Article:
In November 2021, Arthur Jafa premiered AGHDRA, his first sizable video work of the new decade. A non-narrative 90-minute slow dive into roiling black CGI substrate, it came five years after his international breakthrough Love is the Message, the Message is Death (2016), a searing video essay on Black US life that burned a bright hole through an art world thawing from frigid formalism toward politically minded work. A half-decade and untold miles of aesthetic and conceptual distance lie between these two works. And Brooklyn Museum offers a chance to view a crucial halfway point. Jafa’s akingdoncomethas (2018) is part of The Slipstream: Reflection, Resilience, and Resistance in the Art of Our Time, the museum’s mutable, multi-limbed exhibition grappling with the successive ruptures of the 2020s.
Running a hefty 100 minutes, akingdoncomethas looks at the sermons and rituals of Black churchgoing in the United States. In signature Jafa style, it is a composite of found internet footage sutured together with Black music, ranging from Al Green and Gil Scott-Heron to the high drama of choir and congregation. The title references a millenarian view of the Biblical rapture as the birth of an overdue kingdom, and throughout the film, preachers promise hard-won peace in the hands of an all-loving, all-knowing Christ. In between these salvos of salvation come high-definition footage of raging forest fires, of riders on horseback under a choked orange sky. It’s joy everlasting vs. Hell on Earth.
In the context of The Slipstream, the “message” of akingdoncomethas seems easy to decipher. It is located in the exhibition’s section on “Belief,” near a Karon Davis sculpture of a nurse on a smoke break, across the great hall from Paul Ramirez Jonas’s cork rendering of a colonial monument. Amidst pandemic and protest, the sermons offer not just joy, but also the possibility of togetherness. A common refrain is for a congregation to reach out and touch their neighbors — in a COVID-era show, that command is doubly meaningful.
But a more interesting reading comes from viewing the piece within the continuum of his career. In the comet-tail glow of Love is the Message’s fawning reception, Jafa began to express discomfort with the way certain audiences seemed to find catharsis in its depiction of suffering. He characterized the piece as potentially “manipulative,” producing what he called “microwave epiphan[ies] about blackness,” and one could see how its chorus of survival-in-spite could generate a sense of placeless and unfocused pathos. It may have seemed to Jafa that through their tears, white audiences could forget just who begat the violence onscreen.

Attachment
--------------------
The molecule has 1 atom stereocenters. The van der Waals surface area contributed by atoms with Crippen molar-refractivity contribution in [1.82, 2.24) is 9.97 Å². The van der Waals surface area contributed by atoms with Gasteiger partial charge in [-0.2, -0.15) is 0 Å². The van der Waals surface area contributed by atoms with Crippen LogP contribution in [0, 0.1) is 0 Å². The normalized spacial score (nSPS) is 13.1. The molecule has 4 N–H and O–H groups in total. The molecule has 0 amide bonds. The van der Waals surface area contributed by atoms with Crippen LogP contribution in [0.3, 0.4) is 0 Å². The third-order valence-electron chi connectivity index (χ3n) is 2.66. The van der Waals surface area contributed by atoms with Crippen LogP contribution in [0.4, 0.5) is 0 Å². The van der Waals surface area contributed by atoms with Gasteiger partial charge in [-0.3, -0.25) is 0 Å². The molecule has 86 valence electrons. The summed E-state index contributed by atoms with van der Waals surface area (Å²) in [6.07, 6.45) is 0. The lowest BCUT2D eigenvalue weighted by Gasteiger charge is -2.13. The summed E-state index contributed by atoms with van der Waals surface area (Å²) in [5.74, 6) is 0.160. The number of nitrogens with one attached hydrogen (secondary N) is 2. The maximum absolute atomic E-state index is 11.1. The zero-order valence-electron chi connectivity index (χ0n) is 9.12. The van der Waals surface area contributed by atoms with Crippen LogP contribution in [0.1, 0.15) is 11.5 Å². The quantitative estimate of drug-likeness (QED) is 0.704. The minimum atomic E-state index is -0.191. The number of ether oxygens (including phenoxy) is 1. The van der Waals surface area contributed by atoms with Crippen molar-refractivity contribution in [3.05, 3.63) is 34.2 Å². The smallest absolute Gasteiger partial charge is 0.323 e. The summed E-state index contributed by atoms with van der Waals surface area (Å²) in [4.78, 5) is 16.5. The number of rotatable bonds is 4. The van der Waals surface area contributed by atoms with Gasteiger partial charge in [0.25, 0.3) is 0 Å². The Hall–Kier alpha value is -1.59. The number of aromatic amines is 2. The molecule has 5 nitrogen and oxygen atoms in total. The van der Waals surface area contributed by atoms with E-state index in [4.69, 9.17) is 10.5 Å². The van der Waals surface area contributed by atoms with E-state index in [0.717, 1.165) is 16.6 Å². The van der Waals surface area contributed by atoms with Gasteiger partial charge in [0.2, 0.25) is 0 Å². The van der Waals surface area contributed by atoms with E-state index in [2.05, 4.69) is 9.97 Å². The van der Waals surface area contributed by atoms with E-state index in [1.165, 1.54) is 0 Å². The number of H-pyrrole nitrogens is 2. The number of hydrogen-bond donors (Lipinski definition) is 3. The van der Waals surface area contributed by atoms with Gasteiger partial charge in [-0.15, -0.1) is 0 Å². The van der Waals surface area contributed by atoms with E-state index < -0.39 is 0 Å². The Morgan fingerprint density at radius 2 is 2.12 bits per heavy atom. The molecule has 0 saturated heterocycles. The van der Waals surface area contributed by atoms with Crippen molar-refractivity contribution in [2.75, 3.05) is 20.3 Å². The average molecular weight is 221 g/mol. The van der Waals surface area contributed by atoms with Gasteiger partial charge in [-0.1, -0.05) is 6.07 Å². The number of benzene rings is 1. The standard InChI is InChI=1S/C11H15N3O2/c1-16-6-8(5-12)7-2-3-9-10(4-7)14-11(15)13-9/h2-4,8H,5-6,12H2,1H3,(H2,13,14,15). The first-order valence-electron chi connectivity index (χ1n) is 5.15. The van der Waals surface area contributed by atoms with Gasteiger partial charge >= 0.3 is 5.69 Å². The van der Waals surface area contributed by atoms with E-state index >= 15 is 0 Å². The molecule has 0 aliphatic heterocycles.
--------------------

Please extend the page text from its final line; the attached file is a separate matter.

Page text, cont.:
And so, a turn. Jafa seems intent on ensuring that his subject — what he calls “Black potention” — can not be corralled into an easily legible form to be consumed and discarded after a quick hit of catharsis. In akingdoncomethas, suffering is only alluded to as a hyperobject, channeled through voice and song instead of witnessed through bodycam and newsreel. The work is an anti-monument, diffuse and forward-looking rather than concrete and memorial. Its depictions of prayersongs offer no lesson or historical corrective. The video is displayed large and in low resolution, pixelating its subjects so their faces never fully cohere. The collaged sonics often trouble the clarity of the sermons, and the closed captioning is shot through with mistranslations and “inaudible”s. The message is garbled, there is no “message.”
At one point, a preacher recalls his grandmother telling him that when he’s unable to speak, he should “wave, wave” his hands. In Jafa’s project, the moment in which speech crumbles into pure expression is key. With akingdoncomethas, we can see his career begin to inscribe a similar arc, moving past narrative to conjure a formless futurity. With this in mind, AGHDRA’s rising black sea feels inevitable: In the waves, a future, a kingdom to come.
akingdoncomethas is on view as part of The Slipstream: Reflection, Resilience, and Resistance in the Art of Our Time, at the Brooklyn Museum (200 Eastern Parkway, Brooklyn) through April 10.
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